The PMLA Editorial Board invites essays that reflect on theories or representations of emotions in any period or cultural tradition. Potential contributors are encouraged to consider such questions as these: In what ways have emotions been valued as a form of knowledge or refinement; in what ways have they been rejected or associated with the uneducated? How and why have emotions been gendered or racially defined? How have emotions been understood to affect the imagination? How has emotion been conceptualized as disembodied or as excessively embodied, and what are the implications of these competing notions? What have been the psychological aspects of emotions, whether repressed or unbridled? What are the affective dimensions of reading or viewing (sympathy, identification, alienation, subjective transformation)? What have been the epistemological, aesthetic, political, or moral dimensions of emotion?
Literature in the World
Deadline for submissions: 3 November 2014
Coordinator: Simon Gikandi (Princeton Univ.)
PMLA invites essays on the nature and role of literature in a diverse and multilingual world. The special issue will seek to provide a critical reflection on the diversity of both dominant and less-taught languages and of their spheres of use, to engage with the vernacular and the indigenous as critical categories, and to consider conceptual or thematic structures that invite literary studies to move outside the rubrics of nation, state, and national language. The goals of the issue are to engage with literary expression in any language, tradition, and historical period outside mainstream movements and critical traditions and to open new avenues for thinking about what work literature does across linguistic and geographic zones. The issue will also address the changing nature of institutions of literary production in diverse traditions, the question of authorship, and the role of authors as subjects and agents of literature. The Editorial Board welcomes essays that move literary criticism, theory, and literary history toward new conversations about literatures in a multilingual world and define or redefine what literature means in the twenty-first century. How are questions of language and power played out in “other empires,” such as the Russian, the Chinese, and the Japanese and the dominant African empires of the nineteenth century? What are the possibilities and limits of studying literature across languages and traditions? What does it mean for English, French, or Spanish to be creolized? What is the role of regional languages and their literatures in globalization? What happens when we change the direction of comparison from North-South to North-North or South-South? How does literature work in multilingual situations? What is the future of minor literatures and less-taught languages? How does literature function in primarily oral cultures? What is the role of translation in the circulation of literary cultures in different periods and places?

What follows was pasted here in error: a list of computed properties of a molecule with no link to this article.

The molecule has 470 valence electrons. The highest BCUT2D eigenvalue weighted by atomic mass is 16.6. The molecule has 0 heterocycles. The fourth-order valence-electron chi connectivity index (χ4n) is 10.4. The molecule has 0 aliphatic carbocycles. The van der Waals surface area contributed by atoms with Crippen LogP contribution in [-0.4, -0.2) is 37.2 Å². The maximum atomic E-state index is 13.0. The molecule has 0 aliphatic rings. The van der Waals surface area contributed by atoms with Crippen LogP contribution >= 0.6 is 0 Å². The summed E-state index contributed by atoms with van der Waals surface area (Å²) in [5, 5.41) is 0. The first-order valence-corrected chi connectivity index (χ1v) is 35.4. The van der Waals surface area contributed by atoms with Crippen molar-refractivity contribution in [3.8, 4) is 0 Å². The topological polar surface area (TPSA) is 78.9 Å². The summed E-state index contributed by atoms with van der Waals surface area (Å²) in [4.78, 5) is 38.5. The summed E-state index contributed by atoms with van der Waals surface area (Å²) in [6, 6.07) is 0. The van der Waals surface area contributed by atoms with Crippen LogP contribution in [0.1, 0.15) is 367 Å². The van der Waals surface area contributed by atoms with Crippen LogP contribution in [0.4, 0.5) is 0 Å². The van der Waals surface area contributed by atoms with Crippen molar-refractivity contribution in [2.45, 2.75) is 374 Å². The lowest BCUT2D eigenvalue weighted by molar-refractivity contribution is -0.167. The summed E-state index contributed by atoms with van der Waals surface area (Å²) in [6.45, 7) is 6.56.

Criticism in Translation
MLA members are invited to submit to the PMLA Editorial Board proposals for translations. Articles, as well as chapters or sections of books that can function as independent units, will be considered. The originals may be in any language. Two types of proposals are welcome: (1) significant scholarship from earlier periods that has not lost its forcefulness and whose retrieval in English in PMLA would be a noteworthy event for a broad body of readers and (2) contemporary work of sufficient weight and potential influence to merit the attention of the field as a whole.
A member who wishes to make a proposal should first ascertain that no previous English translation exists. The proposer should then provide the managing editor with the following materials: (1) a photocopy of the original essay, (2) an extended summary of the entire essay in English, (3) an introductory statement of approximately 1,000 words, prepared in accordance with MLA style, that will be published with the essay if the essay is accepted, (4) information on the copyright status of the original (if the translation is accepted for publication, the proposer will be responsible for obtaining permission to print it). In addition, if the proposer wishes to serve as translator of the essay or to designate a translator (who must also be an MLA member), a 1,000-word sample of the translation should be submitted; otherwise the Editorial Board will select a translator.
The translated essays should normally not exceed PMLA's 9,000-word limit. The Editorial Board will approve or decline the proposals, evaluate the quality of the translations, and cooperate with the proposers and translators.
MLA members are invited to submit to the PMLA Editorial Board proposals regarding little-known documentary material that merits the attention of a broad range of readers. Consideration will be given to archival data from any period and in any language that do not exceed PMLA's 9,000-word limit.
A member who wishes to make a proposal should provide the managing editor with the following materials: (1) a photocopy of the document, (2) an extended summary of the document in English, (3) an introductory statement of approximately 1,000 words, prepared in accordance with MLA style, that will be published with the document if it is accepted, (4) information on the copyright status of the original (if the document is accepted for publication, the proposer will be responsible for obtaining permission to print it). In addition, if the document is not in English and if the proposer wishes to serve as translator or to designate a translator (who must also be an MLA member), the proposal should include a 1,000-word sample of the translation; otherwise the Editorial Board will select a translator of accepted non-English material. The Editorial Board will approve or decline the proposals.
Forum (Letters to the Editor)
PMLA invites members of the association to submit letters that comment on articles in previous issues or on matters of general scholarly or critical interest. The editor considers eligible letters for publication in the Forum, a section of the January, March, May, and October issues. The editor reserves the right to reject or edit Forum contributions and offers the PMLA authors discussed in published letters an opportunity to reply. Submissions of more than one thousand words are not considered. The journal omits titles before persons' names and discourages endnotes and works-cited lists in the Forum.
Letters should be e-mailed to email@example.com or printed double-spaced and mailed to
Modern Language Association
26 Broadway, 3rd floor
New York, NY 10004-1789